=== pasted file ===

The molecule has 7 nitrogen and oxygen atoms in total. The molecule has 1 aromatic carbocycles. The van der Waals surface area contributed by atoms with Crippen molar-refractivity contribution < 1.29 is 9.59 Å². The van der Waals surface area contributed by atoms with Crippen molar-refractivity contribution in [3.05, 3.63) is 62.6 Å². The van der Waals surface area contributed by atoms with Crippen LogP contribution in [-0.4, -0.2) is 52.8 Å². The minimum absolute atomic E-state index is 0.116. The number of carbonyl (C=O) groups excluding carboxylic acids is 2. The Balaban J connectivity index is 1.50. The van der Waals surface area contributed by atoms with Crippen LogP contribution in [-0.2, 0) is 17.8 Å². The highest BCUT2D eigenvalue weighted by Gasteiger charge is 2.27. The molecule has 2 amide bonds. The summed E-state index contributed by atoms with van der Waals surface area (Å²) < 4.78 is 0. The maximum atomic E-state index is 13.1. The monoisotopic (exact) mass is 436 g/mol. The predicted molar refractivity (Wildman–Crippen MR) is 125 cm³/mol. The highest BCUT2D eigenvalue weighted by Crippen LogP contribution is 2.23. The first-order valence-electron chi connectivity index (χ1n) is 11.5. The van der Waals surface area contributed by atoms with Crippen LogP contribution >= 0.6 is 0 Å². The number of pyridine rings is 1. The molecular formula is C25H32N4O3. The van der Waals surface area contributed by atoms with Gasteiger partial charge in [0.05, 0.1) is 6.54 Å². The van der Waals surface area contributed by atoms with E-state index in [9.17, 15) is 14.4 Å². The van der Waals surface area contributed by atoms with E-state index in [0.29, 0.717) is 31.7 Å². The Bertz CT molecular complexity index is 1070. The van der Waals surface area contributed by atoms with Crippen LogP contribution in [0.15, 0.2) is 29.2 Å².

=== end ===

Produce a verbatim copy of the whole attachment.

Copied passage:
The molecule has 7 nitrogen and oxygen atoms in total. The molecule has 1 aromatic carbocycles. The van der Waals surface area contributed by atoms with Crippen molar-refractivity contribution < 1.29 is 9.59 Å². The van der Waals surface area contributed by atoms with Crippen molar-refractivity contribution in [3.05, 3.63) is 62.6 Å². The van der Waals surface area contributed by atoms with Crippen LogP contribution in [-0.4, -0.2) is 52.8 Å². The minimum absolute atomic E-state index is 0.116. The number of carbonyl (C=O) groups excluding carboxylic acids is 2. The Balaban J connectivity index is 1.50. The van der Waals surface area contributed by atoms with Crippen LogP contribution in [-0.2, 0) is 17.8 Å². The highest BCUT2D eigenvalue weighted by Gasteiger charge is 2.27. The molecule has 2 amide bonds. The summed E-state index contributed by atoms with van der Waals surface area (Å²) < 4.78 is 0. The maximum atomic E-state index is 13.1. The monoisotopic (exact) mass is 436 g/mol. The predicted molar refractivity (Wildman–Crippen MR) is 125 cm³/mol. The highest BCUT2D eigenvalue weighted by Crippen LogP contribution is 2.23. The first-order valence-electron chi connectivity index (χ1n) is 11.5. The van der Waals surface area contributed by atoms with Crippen LogP contribution >= 0.6 is 0 Å². The number of pyridine rings is 1. The molecular formula is C25H32N4O3. The van der Waals surface area contributed by atoms with Gasteiger partial charge in [0.05, 0.1) is 6.54 Å². The van der Waals surface area contributed by atoms with E-state index in [9.17, 15) is 14.4 Å². The van der Waals surface area contributed by atoms with E-state index in [0.29, 0.717) is 31.7 Å². The Bertz CT molecular complexity index is 1070. The van der Waals surface area contributed by atoms with Crippen LogP contribution in [0.15, 0.2) is 29.2 Å².